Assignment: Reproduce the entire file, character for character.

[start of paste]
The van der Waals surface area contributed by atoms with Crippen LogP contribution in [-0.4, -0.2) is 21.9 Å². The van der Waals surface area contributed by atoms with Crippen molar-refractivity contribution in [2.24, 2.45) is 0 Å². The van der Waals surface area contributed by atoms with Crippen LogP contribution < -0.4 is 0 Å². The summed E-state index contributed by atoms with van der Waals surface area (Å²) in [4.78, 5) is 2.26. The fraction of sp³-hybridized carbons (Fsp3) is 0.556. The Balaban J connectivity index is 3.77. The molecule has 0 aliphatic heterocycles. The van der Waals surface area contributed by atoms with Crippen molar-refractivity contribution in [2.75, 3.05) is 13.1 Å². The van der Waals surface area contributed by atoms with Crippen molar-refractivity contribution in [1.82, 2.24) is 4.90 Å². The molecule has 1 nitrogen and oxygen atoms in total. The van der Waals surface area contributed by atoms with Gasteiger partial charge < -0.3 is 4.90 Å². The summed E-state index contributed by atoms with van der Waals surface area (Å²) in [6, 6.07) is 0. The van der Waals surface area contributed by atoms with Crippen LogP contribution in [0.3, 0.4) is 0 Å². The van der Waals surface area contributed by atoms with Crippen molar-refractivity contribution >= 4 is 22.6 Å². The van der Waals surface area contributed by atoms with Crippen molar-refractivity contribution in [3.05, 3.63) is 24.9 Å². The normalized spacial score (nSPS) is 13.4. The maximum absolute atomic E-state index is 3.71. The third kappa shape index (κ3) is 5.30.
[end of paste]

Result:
The van der Waals surface area contributed by atoms with Crippen LogP contribution in [-0.4, -0.2) is 21.9 Å². The van der Waals surface area contributed by atoms with Crippen molar-refractivity contribution in [2.24, 2.45) is 0 Å². The van der Waals surface area contributed by atoms with Crippen LogP contribution < -0.4 is 0 Å². The summed E-state index contributed by atoms with van der Waals surface area (Å²) in [4.78, 5) is 2.26. The fraction of sp³-hybridized carbons (Fsp3) is 0.556. The Balaban J connectivity index is 3.77. The molecule has 0 aliphatic heterocycles. The van der Waals surface area contributed by atoms with Crippen molar-refractivity contribution in [2.75, 3.05) is 13.1 Å². The van der Waals surface area contributed by atoms with Crippen molar-refractivity contribution in [1.82, 2.24) is 4.90 Å². The molecule has 1 nitrogen and oxygen atoms in total. The van der Waals surface area contributed by atoms with Gasteiger partial charge < -0.3 is 4.90 Å². The summed E-state index contributed by atoms with van der Waals surface area (Å²) in [6, 6.07) is 0. The van der Waals surface area contributed by atoms with Crippen LogP contribution in [0.3, 0.4) is 0 Å². The van der Waals surface area contributed by atoms with Crippen molar-refractivity contribution >= 4 is 22.6 Å². The van der Waals surface area contributed by atoms with Crippen molar-refractivity contribution in [3.05, 3.63) is 24.9 Å². The normalized spacial score (nSPS) is 13.4. The maximum absolute atomic E-state index is 3.71. The third kappa shape index (κ3) is 5.30.